Today I am remembering to be grateful for all of the free time my minimalist lifestyle has given me. Minimizing my needs and desires for material things has resulted in having a lot more time to enjoy life.
Last summer I got to spend many peaceful hours going on long walks and listening to several audio books. One of them was Walden, (or Life in the Woods), by Henry David Thoreau. His story reminded me how lucky I was to also have so much freedom and free time.
Really though, it wasn’t luck. I actively decided to pursue a more unusual path. Being self employed has allowed me to choose the jobs I wanted to take on, and to choose the hours, days, or months I wanted to work. This decision had the benefit of more free time to enjoy life.
Being minimalist in my desires and habits has allowed me to “work” for only about half of my adult life. (Much of my work is learning and creating, so it’s more like play… like writing, or designing websites, or creating advertising, or renovating/building houses) The rest of the time I was free to explore the world and focus on understanding myself and others better.
For example, ten years ago my partner and I bought a house on a few acres of land. It was very remote, on a tiny island in British Columbia. We imagined we would become extremely self sufficient; grow food, get chickens and goats, the whole enchilada. We didn’t end up getting any farm animals or solar panels, but we did chop tons of firewood and had our own well. Instead of getting animals, we grew lots of veggies and became vegetarians.
For those three years we had no phone, internet, or TV. If we needed to contact someone we’d go to use the internet or phone elsewhere. If you’re like most people these days, you might think, “Holy cow, you guys must have been bored stiff!” or “What the heck would you do with yourself with no entertainment?”
Well, actually, we were never bored. In fact, we did a lot MORE interesting stuff. We had so much more time to enjoy life. Rather than watching others do things, we made our own entertainment. One of the best things was getting together with friends to play music. Everyone brought an instrument and we sang, talked and laughed. It was magical. We even played on stage at the bar a couple of times.
I read many library books from cover to cover, with no interruptions. I wrote a lot. I also studied lucid dreaming and kept a dream journal.
I made art. I sketched and painted, made paper mache sculptures, designed wool rugs, knitted sweaters, mitts and socks. My partner turned hundreds of fantastic wooden bowls from a diverse range of local fallen timbers. We displayed our work in the art gallery and also sold things in a tiny craft shop and in art fairs.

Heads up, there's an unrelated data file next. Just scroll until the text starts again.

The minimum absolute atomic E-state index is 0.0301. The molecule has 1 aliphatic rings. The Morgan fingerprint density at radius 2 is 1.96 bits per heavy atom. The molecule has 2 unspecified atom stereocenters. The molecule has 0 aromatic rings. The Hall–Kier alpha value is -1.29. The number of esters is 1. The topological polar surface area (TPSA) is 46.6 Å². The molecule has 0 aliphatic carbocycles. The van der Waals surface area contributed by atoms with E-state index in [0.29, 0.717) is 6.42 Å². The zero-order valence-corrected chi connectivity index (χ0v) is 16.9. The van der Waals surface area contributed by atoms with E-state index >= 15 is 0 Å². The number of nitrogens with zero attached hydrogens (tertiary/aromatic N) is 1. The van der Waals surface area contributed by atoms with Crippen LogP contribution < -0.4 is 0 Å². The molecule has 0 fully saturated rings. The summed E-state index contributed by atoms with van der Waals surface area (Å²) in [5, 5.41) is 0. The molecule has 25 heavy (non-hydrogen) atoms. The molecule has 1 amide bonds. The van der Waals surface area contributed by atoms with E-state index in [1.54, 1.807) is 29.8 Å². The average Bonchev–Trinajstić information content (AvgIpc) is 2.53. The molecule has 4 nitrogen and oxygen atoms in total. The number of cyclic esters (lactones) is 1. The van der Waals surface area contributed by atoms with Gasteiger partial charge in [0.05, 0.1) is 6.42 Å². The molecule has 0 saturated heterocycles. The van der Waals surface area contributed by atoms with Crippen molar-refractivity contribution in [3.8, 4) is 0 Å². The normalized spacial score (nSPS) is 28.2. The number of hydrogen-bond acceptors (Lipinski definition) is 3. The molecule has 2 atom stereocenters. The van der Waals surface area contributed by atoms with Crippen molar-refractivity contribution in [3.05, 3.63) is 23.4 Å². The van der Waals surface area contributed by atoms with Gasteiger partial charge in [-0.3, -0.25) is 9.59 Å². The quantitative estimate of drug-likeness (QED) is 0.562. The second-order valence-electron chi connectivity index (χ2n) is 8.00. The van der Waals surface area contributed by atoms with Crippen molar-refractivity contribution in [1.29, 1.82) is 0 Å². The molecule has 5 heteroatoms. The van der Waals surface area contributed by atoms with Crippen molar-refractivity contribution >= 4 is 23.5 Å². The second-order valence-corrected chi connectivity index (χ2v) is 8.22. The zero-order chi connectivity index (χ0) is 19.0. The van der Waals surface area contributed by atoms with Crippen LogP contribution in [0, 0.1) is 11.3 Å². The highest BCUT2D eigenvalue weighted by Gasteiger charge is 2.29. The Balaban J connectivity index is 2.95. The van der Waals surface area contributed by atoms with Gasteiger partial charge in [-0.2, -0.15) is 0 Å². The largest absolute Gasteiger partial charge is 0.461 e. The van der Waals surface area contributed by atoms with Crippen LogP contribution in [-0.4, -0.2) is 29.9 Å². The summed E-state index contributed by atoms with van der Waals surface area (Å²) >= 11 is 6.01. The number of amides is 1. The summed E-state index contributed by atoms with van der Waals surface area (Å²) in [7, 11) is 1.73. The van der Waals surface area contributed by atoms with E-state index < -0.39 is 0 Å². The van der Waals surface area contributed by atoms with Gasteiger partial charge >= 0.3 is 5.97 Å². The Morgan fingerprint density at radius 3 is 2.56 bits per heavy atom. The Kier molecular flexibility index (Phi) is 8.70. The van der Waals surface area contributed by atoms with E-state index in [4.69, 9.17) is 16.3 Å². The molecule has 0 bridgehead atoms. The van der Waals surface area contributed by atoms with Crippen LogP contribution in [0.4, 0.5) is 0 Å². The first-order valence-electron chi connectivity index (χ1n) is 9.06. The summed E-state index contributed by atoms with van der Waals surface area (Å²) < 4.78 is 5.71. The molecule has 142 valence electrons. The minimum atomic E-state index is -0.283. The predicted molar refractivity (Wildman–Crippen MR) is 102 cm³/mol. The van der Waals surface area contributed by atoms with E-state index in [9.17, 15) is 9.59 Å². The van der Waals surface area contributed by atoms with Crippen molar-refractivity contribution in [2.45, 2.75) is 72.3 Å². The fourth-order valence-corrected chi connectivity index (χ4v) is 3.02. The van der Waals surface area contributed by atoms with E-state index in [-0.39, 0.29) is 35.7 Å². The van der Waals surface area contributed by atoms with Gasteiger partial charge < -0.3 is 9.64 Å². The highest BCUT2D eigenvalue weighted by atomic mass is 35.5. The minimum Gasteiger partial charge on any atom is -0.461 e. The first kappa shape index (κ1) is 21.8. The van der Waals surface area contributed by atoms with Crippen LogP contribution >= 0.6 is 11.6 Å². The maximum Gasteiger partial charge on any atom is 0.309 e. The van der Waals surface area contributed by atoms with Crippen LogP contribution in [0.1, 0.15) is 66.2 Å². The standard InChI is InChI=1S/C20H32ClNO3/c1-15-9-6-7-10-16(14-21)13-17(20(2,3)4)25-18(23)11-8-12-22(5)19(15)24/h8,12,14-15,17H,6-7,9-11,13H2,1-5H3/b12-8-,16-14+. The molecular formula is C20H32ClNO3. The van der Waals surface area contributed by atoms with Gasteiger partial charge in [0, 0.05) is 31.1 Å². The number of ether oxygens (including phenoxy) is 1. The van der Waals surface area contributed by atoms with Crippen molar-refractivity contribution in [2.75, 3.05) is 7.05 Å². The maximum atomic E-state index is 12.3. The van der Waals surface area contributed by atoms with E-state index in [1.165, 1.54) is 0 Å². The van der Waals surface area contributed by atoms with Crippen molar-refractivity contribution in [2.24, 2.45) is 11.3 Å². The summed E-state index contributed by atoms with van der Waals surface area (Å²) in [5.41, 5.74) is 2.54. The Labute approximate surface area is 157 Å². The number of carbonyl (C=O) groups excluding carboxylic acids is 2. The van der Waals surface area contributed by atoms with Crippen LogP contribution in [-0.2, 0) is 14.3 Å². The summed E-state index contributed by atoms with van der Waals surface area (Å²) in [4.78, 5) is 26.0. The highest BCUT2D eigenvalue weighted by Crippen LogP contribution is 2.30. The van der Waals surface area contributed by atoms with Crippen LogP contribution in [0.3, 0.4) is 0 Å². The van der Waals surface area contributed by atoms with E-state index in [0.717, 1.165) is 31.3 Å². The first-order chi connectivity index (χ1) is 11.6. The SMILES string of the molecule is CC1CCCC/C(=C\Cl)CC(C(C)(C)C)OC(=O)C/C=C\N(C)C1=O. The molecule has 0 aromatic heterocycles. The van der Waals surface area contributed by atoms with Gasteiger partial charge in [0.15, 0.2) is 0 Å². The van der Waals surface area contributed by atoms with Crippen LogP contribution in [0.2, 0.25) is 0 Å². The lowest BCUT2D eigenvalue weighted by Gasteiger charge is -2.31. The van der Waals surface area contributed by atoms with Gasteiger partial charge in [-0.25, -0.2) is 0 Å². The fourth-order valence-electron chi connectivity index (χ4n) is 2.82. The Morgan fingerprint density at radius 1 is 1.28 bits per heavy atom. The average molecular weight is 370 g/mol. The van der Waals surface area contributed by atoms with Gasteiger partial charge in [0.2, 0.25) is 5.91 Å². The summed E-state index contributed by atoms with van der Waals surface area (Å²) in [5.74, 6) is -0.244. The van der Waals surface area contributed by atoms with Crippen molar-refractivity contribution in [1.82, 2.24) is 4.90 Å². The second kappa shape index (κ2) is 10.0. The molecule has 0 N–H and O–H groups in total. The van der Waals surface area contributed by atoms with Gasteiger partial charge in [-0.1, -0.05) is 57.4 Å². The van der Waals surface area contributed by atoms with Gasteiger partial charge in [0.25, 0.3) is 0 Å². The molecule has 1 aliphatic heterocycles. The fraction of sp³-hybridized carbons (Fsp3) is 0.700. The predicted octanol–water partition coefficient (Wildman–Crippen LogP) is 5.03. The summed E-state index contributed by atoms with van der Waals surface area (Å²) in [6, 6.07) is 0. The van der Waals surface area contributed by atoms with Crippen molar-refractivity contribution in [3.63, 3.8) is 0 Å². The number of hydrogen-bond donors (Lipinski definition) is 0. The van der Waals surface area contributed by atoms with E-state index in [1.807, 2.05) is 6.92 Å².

We got together with friends to play volleyball and card games. We danced.
We hiked up mountains, through the lush temperate rainforest and along the beaches. We soaked in the sunsets on the Western beach and in winter we made huge snow sculptures.
We built a 50′ crop circle garden and diverted the grey water from the sink and tub into a greenhouse we made. The recycled water produced delicious watermelons, peppers and tomatoes. (Note: only non-toxic cleansers were used in our home, so it was safe for consumption)
We met some remarkable people. There were shamans, wiccans, artists, musicians, and people had unusual names like Oshun, Infinity, Fawn, Om, Spoon, Gamble, Shine, Garden and Lovena. It was a breathtakingly beautiful and immensely interesting place to live, full of imaginative and resourceful people.
I am making it sound like it was perfect, but I can assure you that it wasn’t. Coming from a city slicker background, it is remarkable how much less privacy and anonymity there is in such a small community. I didn’t realize how precious that was until it was missing. The work was sporadic, and grocery shopping was a two-ferry, all day long, monthly odyssey.
However, back to the point of this story. The point is that carving out a more minimalist life gives you more free time. It doesn’t have to be so extreme, but simplifying your needs and reducing your desires leads to freedom; like the kind of freedom of not knowing (or caring) what time of day, or day of the week it is. Freedom from time is divine.
Maybe when I’m really old, I might regret not having worked longer and harder to save up my millions… but I doubt it. I’ve enjoyed intense bursts of activity, followed by semi-retirement for my entire adult life. I have given myself space to breathe and time to enjoy life while I am young enough to take risks and healthy enough to revel in the experience.
On a trip last autumn, I met a woman in her mid-sixties, whose husband had been a very successful professional football player. He had recently had one of his legs amputated and was understandably very depressed. Financially, they were very wealthy, but destitute due to poor health and a lack of time. They had waited too long to do all of the things they had dreamed of doing. She vehemently reminded me to, “LIVE YOUR LIFE NOW!!!”, don’t wait to do the things you have always wanted to do. We don’t know what the future holds, but we can take a firm grasp of today and live life to the fullest. Whatever is most important to you, get going on it!
Money comes and goes, but time only goes.
Creating a minimalist lifestyle has been instrumental in taking control of my time and my freedom. Find ways to reduce the demands for your attention and the desire for material things so you have time to enjoy life.